Second home puts taniwha out of the way

By ELIZABETH BINNING and CATHY ARONSON

The taniwha that stopped work on State Highway One this week has a second home further down the Waikato river.

Karu Tahi, the one-eyed taniwha, is one of three mythical creatures which live along the Waikato River, says Ngati Naho, a hapu of the Tainui iwi.

Its lair is a small swampy area about 1km south of the Meremere power station beside State Highway One, surrounded by a grove of protected kahikatea trees, lush grass and noisy cicadas - and right in the middle of the new Waikato expressway.

Spokesman Rima Herbert said Ngati Naho believed Karu Tahi, whose name means one-eyed taniwha, could move out of its boggy marsh when the river floods and into a second home further along the river, which is not on the route of any developments.

Taniwha, spiritual creatures to Maori, have been in the spotlight after work was halted then began again, though not around the disputed lair.

Negotiations between Ngati Naho and Transit will begin again next week.

Ngati Naho also believe in two other taniwha, Waiwai and Te Iaroa, which live north of Karu Tahi.

Waiwai, named after Ngati Naho ancestors, lives on the banks of the Waikato River, across the road from the Meremere power station.

Te Iaroa, meaning The Long Current, is believed to live where the Mangatawhiri River enters the Waikato River.

Its lair was not on the expressway route so gave Ngati Naho little reason for concern.

Further north, another reputed taniwha will be the subject of a Court of Appeal hearing on November 25.

The proposed Northland Prison at Ngawha could be delayed if an appeal is based on a taniwha called Takauere succeeds. He is described as a guardian of the waters, with the shape of a kauri log or an eel.

A group, including the Friends of Ngawha, has already unsuccessfully appealed in the High Court against an Environment Court decision to grant resource consents for the prison.

The Environment Court ruled on the taniwha, saying it respected the rights of people to believe in the spiritual, metaphysical taniwha, but the court was part of a secular state.

The Resource Management Act required it to consider the well-being of physical people.

"While respecting the freedoms of those who believe in Takauere, the members of the court are not compelled to find that the taniwha exists, or that its pathways and other characteristics would be adversely affected, if we are not persuaded by the evidence of those facts."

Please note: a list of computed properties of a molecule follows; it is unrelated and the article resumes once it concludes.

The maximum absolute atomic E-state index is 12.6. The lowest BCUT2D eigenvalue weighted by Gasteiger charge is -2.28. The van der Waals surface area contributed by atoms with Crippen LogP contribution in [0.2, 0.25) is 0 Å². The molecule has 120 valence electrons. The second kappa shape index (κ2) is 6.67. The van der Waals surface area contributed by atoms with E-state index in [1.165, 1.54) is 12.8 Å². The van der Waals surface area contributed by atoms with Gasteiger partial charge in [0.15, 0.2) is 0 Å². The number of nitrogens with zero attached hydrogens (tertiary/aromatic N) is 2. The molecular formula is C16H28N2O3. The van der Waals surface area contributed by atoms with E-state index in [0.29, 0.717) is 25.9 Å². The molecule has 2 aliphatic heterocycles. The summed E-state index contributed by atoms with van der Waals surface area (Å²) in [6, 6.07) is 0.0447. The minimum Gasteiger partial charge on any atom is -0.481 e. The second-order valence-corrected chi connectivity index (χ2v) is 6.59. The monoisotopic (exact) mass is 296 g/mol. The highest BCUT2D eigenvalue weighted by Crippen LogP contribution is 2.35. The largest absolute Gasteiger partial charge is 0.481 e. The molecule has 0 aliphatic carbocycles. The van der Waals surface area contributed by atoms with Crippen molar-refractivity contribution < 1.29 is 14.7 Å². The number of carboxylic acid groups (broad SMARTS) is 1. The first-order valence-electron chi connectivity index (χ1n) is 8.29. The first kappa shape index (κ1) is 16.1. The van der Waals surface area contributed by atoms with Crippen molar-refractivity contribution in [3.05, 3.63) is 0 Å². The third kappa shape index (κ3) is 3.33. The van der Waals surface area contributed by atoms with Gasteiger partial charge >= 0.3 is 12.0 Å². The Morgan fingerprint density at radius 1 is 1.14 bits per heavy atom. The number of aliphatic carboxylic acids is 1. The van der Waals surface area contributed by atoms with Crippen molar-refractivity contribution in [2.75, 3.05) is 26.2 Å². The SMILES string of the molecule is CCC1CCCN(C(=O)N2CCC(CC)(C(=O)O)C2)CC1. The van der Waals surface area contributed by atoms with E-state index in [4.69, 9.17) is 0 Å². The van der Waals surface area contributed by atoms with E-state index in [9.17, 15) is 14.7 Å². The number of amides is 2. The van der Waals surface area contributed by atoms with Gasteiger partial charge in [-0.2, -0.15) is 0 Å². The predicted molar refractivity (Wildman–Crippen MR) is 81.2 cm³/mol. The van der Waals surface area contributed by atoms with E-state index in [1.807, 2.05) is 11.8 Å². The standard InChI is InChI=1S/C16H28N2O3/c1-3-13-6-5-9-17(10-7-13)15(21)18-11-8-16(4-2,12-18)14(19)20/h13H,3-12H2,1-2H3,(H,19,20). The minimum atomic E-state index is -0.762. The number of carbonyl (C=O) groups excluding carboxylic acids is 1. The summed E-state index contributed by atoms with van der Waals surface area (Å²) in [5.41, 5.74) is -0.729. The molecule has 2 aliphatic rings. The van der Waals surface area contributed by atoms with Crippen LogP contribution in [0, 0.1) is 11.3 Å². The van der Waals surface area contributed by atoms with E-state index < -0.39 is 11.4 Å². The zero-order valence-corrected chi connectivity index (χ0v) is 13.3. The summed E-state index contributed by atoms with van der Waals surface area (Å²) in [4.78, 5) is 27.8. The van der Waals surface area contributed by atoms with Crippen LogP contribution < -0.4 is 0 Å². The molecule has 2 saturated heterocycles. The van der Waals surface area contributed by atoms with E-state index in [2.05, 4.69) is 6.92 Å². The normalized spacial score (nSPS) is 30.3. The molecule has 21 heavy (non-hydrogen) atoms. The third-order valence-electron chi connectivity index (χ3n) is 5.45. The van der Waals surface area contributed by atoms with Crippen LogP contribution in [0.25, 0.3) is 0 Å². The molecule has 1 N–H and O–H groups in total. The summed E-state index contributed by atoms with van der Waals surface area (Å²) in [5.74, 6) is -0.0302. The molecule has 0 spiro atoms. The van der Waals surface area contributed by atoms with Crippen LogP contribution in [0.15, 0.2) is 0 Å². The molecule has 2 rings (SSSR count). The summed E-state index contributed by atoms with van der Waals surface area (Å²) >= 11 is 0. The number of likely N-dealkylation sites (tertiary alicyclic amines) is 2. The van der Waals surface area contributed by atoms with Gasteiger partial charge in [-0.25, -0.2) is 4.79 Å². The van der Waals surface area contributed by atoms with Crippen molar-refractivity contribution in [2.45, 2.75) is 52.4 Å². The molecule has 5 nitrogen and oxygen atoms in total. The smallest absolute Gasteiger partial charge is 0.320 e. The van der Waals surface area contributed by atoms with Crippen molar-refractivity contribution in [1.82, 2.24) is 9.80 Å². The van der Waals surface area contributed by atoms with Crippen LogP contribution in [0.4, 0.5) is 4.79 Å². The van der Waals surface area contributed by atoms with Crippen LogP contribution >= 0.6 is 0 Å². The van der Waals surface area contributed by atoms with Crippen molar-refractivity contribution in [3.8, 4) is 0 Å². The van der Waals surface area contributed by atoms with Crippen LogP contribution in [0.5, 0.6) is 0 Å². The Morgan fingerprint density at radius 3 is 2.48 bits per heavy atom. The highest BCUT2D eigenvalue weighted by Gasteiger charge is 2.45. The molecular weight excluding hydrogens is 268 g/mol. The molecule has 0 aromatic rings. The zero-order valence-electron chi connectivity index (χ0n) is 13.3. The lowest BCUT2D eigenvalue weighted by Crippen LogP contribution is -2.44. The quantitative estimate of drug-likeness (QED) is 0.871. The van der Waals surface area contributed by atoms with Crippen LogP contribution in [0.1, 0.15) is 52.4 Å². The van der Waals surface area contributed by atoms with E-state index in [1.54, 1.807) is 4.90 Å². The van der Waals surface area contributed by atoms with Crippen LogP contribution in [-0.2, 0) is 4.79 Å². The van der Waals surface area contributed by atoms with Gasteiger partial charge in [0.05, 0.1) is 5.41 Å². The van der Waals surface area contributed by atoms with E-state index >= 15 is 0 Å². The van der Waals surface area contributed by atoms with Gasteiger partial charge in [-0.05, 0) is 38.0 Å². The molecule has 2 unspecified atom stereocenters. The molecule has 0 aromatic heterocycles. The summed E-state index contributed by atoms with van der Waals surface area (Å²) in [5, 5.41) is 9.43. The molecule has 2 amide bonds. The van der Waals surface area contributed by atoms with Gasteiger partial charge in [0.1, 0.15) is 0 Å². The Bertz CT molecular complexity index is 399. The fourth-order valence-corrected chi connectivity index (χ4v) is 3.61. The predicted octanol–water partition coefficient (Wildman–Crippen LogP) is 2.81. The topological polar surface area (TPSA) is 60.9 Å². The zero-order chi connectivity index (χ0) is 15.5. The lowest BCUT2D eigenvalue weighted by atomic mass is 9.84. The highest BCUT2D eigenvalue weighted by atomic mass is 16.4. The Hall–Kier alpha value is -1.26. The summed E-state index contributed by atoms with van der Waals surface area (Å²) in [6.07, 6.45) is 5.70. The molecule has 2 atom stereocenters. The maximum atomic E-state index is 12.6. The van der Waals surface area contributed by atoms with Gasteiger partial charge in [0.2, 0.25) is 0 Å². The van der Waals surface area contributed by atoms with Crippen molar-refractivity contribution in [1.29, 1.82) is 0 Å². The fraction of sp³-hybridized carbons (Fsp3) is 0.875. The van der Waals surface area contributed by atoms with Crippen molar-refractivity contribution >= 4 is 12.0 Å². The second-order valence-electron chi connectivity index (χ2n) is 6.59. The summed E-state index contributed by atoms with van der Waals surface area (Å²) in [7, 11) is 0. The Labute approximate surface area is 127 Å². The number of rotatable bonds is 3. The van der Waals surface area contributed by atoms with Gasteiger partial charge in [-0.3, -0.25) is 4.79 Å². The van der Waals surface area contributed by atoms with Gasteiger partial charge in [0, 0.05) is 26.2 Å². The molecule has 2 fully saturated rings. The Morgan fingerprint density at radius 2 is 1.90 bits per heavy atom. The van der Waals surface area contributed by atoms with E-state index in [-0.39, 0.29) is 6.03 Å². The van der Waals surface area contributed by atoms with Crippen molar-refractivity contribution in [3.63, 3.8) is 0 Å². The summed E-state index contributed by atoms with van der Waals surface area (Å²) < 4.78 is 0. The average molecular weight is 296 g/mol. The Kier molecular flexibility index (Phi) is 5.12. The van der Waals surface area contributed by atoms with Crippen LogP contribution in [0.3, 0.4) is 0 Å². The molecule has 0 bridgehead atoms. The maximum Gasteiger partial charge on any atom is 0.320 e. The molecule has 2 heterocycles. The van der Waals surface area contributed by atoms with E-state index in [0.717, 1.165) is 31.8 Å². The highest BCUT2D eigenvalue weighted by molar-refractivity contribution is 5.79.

The taniwha was also raised as part of the Ngapuhi Waitangi Tribunal claim for the Ngawha geothermal resources in 1993.

Dr Ranginui Walker, former professor in the Maori studies department at Auckland University, said taniwha were embedded in Maori culture.

"It is cultural, just the same as goblins are part of European culture - it's the same sort of thing."

Vicki Hyde, chairwoman of the New Zealand Skeptics, who is part-Tainui and grew up with tales of the taniwha, said that in a multicultural society everybody's "ghosts should be treated nicely".

But she doubted a road would be stopped for a Pakeha ghost.

Most Government departments do not have policies for dealing with objections about building over or near taniwha.

But departments are required under the Resource Management Act to consider cultural concerns and taonga (treasures).

Transit, in charge of building the major roads around the country, says it had never come across a taniwha before building the Waikato expressway.

Transit is now working on stretches of the expressway away from the taniwha and will try to find a solution with iwi before it reaches Karu Tahi's home.

Mr Herbert, manager of the Ngati Naho Co-operative Society, said: "One of the things we don't want to do is hold up the motorway.

"It's a matter of sitting down with Transit New Zealand and working out the problem."

He disputes comments from some locals that the taniwha causes road accidents on the stretch - the roadside nearby has many white crosses.

The more likely cause is fog and dangerous driving, he says.

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